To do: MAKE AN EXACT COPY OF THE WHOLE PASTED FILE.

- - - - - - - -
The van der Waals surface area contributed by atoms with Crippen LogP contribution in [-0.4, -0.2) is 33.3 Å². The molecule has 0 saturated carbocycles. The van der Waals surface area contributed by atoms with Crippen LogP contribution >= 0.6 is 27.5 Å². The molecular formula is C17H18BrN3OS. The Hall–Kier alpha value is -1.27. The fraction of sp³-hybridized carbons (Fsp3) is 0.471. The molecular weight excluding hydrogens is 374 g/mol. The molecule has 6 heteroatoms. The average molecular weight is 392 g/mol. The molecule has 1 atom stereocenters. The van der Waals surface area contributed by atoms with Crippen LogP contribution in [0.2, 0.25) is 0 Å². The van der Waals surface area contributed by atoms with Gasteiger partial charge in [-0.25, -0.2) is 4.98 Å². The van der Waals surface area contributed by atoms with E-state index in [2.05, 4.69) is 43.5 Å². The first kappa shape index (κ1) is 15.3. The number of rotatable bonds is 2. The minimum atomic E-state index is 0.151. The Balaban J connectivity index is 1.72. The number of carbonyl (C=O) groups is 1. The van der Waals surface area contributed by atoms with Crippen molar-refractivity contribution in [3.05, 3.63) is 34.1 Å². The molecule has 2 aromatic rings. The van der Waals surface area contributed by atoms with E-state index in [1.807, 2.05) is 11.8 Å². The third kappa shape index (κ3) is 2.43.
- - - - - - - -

The van der Waals surface area contributed by atoms with Crippen LogP contribution in [-0.4, -0.2) is 33.3 Å². The molecule has 0 saturated carbocycles. The van der Waals surface area contributed by atoms with Crippen LogP contribution >= 0.6 is 27.5 Å². The molecular formula is C17H18BrN3OS. The Hall–Kier alpha value is -1.27. The fraction of sp³-hybridized carbons (Fsp3) is 0.471. The molecular weight excluding hydrogens is 374 g/mol. The molecule has 6 heteroatoms. The average molecular weight is 392 g/mol. The molecule has 1 atom stereocenters. The van der Waals surface area contributed by atoms with Crippen LogP contribution in [0.2, 0.25) is 0 Å². The van der Waals surface area contributed by atoms with Gasteiger partial charge in [-0.25, -0.2) is 4.98 Å². The van der Waals surface area contributed by atoms with E-state index in [2.05, 4.69) is 43.5 Å². The first kappa shape index (κ1) is 15.3. The number of rotatable bonds is 2. The minimum atomic E-state index is 0.151. The Balaban J connectivity index is 1.72. The number of carbonyl (C=O) groups is 1. The van der Waals surface area contributed by atoms with Crippen molar-refractivity contribution in [3.05, 3.63) is 34.1 Å². The molecule has 2 aromatic rings. The van der Waals surface area contributed by atoms with E-state index in [1.807, 2.05) is 11.8 Å². The third kappa shape index (κ3) is 2.43.